- Be Consistent. Self-discipline isn’t something you’re born with. You build it. Waking up early will build self-discipline which you’ll be able to use to build other habits. It starts here. Don’t skip a day. No matter what.
9. Go To Bed When You’re Sleepy. How much sleep you need depends on your activity levels, sleep quality, diet, … But you’ll most likely need 8h sleep/night on average. Which means some days 6h, some days 9h.
That’s why going to bed at the same time each day won’t work. Focus on wake up time, not bedtime. Listen to your body and go to bed when you feel sleepy. Avoid anything that prevents you to feel tiredness. Tips:
- Get Downtime Pre-bed. Stop working, internet surfing & watching TV 1h before you go to bed. Read a book and go to sleep when you can’t read without losing concentration. Or do meditations and breathing exercises. If you think a lot in bed: write it all down so it gets out of your head.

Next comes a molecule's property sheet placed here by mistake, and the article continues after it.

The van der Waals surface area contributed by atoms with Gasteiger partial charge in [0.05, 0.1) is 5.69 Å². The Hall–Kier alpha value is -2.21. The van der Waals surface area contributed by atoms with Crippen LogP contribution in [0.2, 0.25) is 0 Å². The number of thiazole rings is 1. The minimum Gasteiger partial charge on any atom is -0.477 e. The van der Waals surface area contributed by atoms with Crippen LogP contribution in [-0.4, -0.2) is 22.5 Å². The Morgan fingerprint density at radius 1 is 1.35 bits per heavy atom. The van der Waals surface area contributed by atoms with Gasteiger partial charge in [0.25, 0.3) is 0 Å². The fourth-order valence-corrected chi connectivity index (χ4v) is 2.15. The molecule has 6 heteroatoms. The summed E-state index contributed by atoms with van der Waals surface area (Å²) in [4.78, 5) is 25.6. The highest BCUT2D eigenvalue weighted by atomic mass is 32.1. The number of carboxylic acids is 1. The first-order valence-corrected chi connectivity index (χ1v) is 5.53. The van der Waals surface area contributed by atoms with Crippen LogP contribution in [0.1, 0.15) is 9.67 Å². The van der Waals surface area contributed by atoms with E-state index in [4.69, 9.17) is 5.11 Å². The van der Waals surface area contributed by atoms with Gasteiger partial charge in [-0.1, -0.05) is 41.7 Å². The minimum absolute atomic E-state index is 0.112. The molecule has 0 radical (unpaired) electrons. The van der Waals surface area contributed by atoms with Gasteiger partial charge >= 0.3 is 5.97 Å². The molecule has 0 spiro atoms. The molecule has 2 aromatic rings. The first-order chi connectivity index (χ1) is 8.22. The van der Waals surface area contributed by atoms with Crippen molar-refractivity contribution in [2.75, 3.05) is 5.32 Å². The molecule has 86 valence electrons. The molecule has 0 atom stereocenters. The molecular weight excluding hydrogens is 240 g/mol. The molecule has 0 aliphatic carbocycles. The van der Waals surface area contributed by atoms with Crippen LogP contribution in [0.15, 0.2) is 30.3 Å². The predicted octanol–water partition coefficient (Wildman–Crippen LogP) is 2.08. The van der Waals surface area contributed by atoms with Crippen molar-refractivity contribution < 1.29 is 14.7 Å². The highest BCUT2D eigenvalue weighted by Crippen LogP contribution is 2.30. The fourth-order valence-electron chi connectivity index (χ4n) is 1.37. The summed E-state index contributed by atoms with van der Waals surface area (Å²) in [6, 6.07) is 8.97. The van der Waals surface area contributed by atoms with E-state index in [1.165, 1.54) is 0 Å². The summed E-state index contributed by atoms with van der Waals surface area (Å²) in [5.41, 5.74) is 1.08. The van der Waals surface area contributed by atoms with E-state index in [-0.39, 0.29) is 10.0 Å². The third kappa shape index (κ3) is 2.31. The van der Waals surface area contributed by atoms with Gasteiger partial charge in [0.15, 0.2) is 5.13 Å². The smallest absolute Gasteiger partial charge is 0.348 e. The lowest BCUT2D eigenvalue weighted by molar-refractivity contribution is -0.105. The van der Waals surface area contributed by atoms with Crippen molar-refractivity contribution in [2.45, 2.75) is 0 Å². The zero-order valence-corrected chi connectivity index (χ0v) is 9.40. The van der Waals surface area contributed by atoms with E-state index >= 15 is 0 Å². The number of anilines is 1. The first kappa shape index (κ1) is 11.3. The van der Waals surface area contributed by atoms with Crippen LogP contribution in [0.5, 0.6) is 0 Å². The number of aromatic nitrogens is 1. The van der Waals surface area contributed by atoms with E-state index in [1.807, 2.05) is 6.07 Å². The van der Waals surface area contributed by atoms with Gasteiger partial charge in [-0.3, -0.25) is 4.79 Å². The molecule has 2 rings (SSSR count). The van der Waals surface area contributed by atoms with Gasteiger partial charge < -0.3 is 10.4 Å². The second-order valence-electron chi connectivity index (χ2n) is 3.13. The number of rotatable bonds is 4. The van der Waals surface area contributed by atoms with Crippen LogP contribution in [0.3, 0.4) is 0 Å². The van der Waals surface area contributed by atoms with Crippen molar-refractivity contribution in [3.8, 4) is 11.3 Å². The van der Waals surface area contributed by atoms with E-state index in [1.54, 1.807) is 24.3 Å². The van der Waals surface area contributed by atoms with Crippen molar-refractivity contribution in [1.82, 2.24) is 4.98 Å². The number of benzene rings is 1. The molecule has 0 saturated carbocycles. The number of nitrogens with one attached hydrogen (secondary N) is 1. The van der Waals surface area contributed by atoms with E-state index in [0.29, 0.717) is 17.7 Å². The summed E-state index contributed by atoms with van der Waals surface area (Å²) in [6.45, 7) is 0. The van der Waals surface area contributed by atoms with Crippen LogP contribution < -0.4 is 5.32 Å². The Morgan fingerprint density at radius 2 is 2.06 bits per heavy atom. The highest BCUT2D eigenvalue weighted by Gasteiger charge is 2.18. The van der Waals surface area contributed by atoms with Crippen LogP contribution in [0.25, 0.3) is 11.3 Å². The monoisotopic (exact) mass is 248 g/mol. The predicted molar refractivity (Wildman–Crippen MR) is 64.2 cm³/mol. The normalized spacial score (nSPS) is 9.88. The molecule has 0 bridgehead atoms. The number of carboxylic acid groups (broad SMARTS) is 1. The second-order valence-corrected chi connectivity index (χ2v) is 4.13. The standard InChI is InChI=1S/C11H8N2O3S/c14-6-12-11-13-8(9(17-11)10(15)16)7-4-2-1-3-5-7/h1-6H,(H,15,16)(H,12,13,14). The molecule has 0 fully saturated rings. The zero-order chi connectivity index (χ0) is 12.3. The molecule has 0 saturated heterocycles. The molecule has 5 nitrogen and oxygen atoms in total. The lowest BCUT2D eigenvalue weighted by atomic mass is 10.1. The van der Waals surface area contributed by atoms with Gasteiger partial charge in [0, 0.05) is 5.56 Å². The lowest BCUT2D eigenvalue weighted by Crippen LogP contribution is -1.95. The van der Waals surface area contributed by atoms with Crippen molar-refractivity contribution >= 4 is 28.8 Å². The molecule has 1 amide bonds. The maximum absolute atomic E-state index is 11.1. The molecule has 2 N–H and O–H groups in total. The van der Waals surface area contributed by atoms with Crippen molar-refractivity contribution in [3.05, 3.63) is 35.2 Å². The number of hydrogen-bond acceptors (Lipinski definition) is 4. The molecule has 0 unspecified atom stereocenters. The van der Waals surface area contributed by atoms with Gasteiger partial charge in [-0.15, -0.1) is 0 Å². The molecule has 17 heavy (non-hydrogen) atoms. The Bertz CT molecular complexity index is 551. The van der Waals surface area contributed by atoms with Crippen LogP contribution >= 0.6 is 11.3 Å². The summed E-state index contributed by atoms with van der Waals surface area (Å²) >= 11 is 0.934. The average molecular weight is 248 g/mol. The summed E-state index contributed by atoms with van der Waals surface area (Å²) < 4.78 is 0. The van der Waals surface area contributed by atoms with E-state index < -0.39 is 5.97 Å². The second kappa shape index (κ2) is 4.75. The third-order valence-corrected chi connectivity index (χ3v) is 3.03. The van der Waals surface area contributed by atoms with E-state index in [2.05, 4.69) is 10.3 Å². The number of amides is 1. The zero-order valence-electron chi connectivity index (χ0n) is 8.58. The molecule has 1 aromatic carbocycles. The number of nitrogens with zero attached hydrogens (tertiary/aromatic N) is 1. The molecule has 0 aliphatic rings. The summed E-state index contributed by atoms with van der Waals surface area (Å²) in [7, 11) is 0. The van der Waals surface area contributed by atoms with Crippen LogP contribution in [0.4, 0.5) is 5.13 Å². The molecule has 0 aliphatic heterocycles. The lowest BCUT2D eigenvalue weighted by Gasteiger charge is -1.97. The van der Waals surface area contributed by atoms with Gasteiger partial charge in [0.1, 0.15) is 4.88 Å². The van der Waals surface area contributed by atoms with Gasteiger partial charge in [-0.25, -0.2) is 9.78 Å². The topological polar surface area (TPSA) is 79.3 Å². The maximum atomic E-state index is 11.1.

- Set Bedtime Deadline. Staying up late makes it hard to wake up early. You’ll usually end up sleeping in and quit. Set a bedtime deadline and go to bed at that time even if you’re not tired yet. No matter what.
- Stop Trying to Sleep If You Can’t. If it takes you longer than 10mins to fall asleep, you’re not tired enough. Stop trying and keep yourself busy. Read a book or do some meditations. Don’t stress about it.
10. Get Quality Sleep. Deep sleep & REM are quality sleep. You’ll wake up more easily, need less sleep and have more energy if you have uninterrupted, quality sleep. Tips to improve your sleep quality:
- Stop Stimulants. Coffee, alcohol & nicotine mess with your sleep. Drink green tea instead of coffee, water instead of alcohol. Stop smoking.
- Avoid Big Meals Pre-bed. They’ll stress your digestive system and lower your sleep quality. Have a small pre-bed snack. Don’t wake up at night to eat: you won’t lose muscle, starvation mode is a myth.
- Avoid Drinking Pre-bed. Waking up to go to the toilet interrupts your sleep and lowers its quality. Stop drinking water 2h prior bedtime.